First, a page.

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Suicide attempts higher in teens, young adults with diabetes: study
MONTREAL -- Young people diagnosed with type 1 diabetes are paying the price with their mental health, according to a study published in Diabetes Care by the Research Institute of the McGill University Health Centre (RI-MUHC) and the Institut national de santé publique du Québec (INSPQ).
The study focuses on young people, aged 15 to 25, in Quebec who are diagnosed with type 1 diabetes (T1D), one of the most common childhood chronic illnesses.
“We already knew from different studies that children and adolescents with T1D had a higher risk of mental health disorders, but we wanted to see if this remains true as they grow up and become young adults,” said Dr. Marie-Eve Robinson, the first author of the study.
It found that the risk of psychiatric disorders and suicide attempts in this group are much higher than for those who do not have the disease.
In fact, the study states young people with diabetes are three times more likely to attempt suicide and up to 1.5 times more likely to suffer from a mood disorder.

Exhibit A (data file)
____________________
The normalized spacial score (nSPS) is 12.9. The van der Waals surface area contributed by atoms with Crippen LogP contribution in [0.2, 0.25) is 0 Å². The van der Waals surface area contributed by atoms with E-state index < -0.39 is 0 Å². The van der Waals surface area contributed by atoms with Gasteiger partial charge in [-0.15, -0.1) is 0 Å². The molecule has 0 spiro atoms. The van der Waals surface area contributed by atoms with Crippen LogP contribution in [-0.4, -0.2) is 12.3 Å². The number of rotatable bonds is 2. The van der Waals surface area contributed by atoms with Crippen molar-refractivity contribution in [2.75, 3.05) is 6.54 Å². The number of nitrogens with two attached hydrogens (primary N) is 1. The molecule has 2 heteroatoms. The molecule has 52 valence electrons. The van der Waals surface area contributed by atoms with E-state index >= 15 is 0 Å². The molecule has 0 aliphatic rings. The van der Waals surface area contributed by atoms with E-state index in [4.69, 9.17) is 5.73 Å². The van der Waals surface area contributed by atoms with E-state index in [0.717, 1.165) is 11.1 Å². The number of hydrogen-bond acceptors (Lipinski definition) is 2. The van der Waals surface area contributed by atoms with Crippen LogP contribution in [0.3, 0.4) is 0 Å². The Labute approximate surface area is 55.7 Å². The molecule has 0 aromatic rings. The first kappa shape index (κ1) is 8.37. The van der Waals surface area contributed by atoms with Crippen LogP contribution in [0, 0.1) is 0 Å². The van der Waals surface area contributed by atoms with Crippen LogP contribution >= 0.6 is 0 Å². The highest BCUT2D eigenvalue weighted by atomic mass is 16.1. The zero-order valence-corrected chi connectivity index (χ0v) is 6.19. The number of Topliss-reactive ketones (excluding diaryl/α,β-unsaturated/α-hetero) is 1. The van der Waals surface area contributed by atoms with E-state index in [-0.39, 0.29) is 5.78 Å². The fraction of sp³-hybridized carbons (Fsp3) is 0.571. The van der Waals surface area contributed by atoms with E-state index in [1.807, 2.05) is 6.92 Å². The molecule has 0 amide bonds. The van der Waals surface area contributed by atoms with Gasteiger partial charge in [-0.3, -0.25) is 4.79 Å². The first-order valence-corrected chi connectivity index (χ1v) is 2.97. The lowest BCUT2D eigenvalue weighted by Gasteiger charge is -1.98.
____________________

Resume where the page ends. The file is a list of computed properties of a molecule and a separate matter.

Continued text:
“We are talking mood disorders like depression or anxiety disorders, which can affect their management of the disease,” said Dr. Meranda Nakhla, one of the senior authors of the study.
“The fact that they are more at risk of having mental health disorders also puts them more at risk of having complications and hospitalizations related to diabetes.”
Researchers insist that because of this, there is a greater need for better mental health services for young people living with the chronic illness.
Type 1 diabetes, an autoimmune disease, affects around 4,000 children in Quebec. People with T1D regularly need to test their blood sugar levels and administer insulin several times a day.
Badly-controlled blood sugar levels can lead to serious complications like eye disease, kidney disease or death.
The study looked at 3,544 young people living with diabetes, as well as 1,388,397 who do not have the disease.